By way of example, a block diagram of a computer to support the system is discussed next in FIG. 9. The computer preferably includes a processor, random access memory (RAM), a program memory (preferably a writable read-only memory (ROM) such as a flash ROM) and an input/output (I/O) controller coupled by a CPU bus. The computer may optionally include a hard drive controller which is coupled to a hard disk and CPU bus. Hard disk may be used for storing application programs, such as the present invention, and data. Alternatively, application programs may be stored in RAM or ROM. I/O controller is coupled by means of an I/O bus to an I/O interface. I/O interface receives and transmits data in one of or combination of analog or digital form over one or a number of communication links such as a serial link, local area network, wireless link, optical link and parallel link. Optionally, a display, a keyboard and a pointing device (mouse) may also be connected to I/O bus. Alternatively, separate connections (separate buses) may be used for I/O interface, display, keyboard and pointing device. Programmable processing system may be preprogrammed or it may be programmed (and reprogrammed) by downloading a program from another source (e.g., a floppy disk, CD-ROM, or another computer).

Each computer program is tangibly stored in a machine-readable storage media or device (e.g., program memory or magnetic disk) readable by a general or special purpose programmable computer, for configuring and controlling operation of a computer when the storage media or device is read by the computer to perform the procedures described herein. The inventive system may also be considered to be embodied in a computer-readable storage medium, configured with a computer program, where the storage medium so configured causes a computer to operate in a specific and predefined manner to perform the functions described herein.

From the foregoing it can also be appreciated that the invention, unlike previous solutions, provides significant competitive/commercial value. Nonlinearity compensation is a fundamental aspect in future transceivers based on coherent detection and it has been identified as a key technology by the fiber communications community. However, the difficulties in terms of complexity have been preventing its implementation in real products. This invention significantly simplifies the complexity of DSP-based NLC by giving up some performance. By implementing a NLC method in the current product, a significant commercial advantage can be obtained with respect to competitors.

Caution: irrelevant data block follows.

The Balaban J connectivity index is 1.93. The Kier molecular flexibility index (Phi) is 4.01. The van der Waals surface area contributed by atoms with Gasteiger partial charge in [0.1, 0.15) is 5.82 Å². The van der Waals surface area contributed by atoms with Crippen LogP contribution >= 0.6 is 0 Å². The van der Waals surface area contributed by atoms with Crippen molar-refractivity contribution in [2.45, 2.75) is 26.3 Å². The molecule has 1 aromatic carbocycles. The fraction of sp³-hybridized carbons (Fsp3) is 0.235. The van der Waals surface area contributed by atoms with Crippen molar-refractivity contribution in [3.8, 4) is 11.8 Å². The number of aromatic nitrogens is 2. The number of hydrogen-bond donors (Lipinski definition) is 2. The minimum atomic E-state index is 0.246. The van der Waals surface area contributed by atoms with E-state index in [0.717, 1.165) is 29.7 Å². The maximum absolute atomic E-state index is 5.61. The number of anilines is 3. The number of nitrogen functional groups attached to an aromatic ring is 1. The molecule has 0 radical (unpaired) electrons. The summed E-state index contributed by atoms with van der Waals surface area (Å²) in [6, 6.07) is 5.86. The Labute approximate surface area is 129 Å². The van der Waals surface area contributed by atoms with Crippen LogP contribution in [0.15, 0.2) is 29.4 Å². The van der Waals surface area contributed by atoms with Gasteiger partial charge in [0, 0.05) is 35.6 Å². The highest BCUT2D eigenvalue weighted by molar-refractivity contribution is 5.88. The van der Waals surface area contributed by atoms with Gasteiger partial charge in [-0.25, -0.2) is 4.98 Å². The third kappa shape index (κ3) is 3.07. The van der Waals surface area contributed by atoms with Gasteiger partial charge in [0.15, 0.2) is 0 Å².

The foregoing is to be understood as being in every respect illustrative and exemplary, but not restrictive, and the scope of the invention disclosed herein is not to be determined from the Detailed Description, but rather from the claims as interpreted according to the full breadth permitted by the patent laws. Additional details are provided in the accompanying “Appendix to Specification”. It is to be understood that the embodiments shown and described herein are only illustrative of the principles of the present invention and that those skilled in the art may implement various modifications without departing from the scope and spirit of the invention. Those skilled in the art could implement various other feature combinations without departing from the scope and spirit of the invention.

Claims

1. An optical communication system comprising:

a transmitter;
an optical link coupled to the transmitter;
a coherent receiver coupled to the optical link for receiving a signal; and
a digital signal processer coupled to the coherent receiver, said coherent receiver including a nonlinearity compensation module for compensating for nonlinear effects in fiber in the optical link for increasing capacity or transmission distance of the fiber, the nonlinearity compensation module includes a spectral slicing of the signal into bands, computing nonlinear interaction between the bands with parameters opposite to those of the fiber to reverse the non-linear effects in the fiber, and only certain nonlinear interactions between bands are considered thereby reducing complexity of the nonlinearity compensation.

2. The system of claim 1, wherein the digital signal processor comprises digitizing and re-sampling the signal to provide time domain signals expressed as X(t) and Y(t) for X and Y polarizations respectively with X(t) and Y(t) being transformed into multiple bands by sharp filtering in the frequency domain.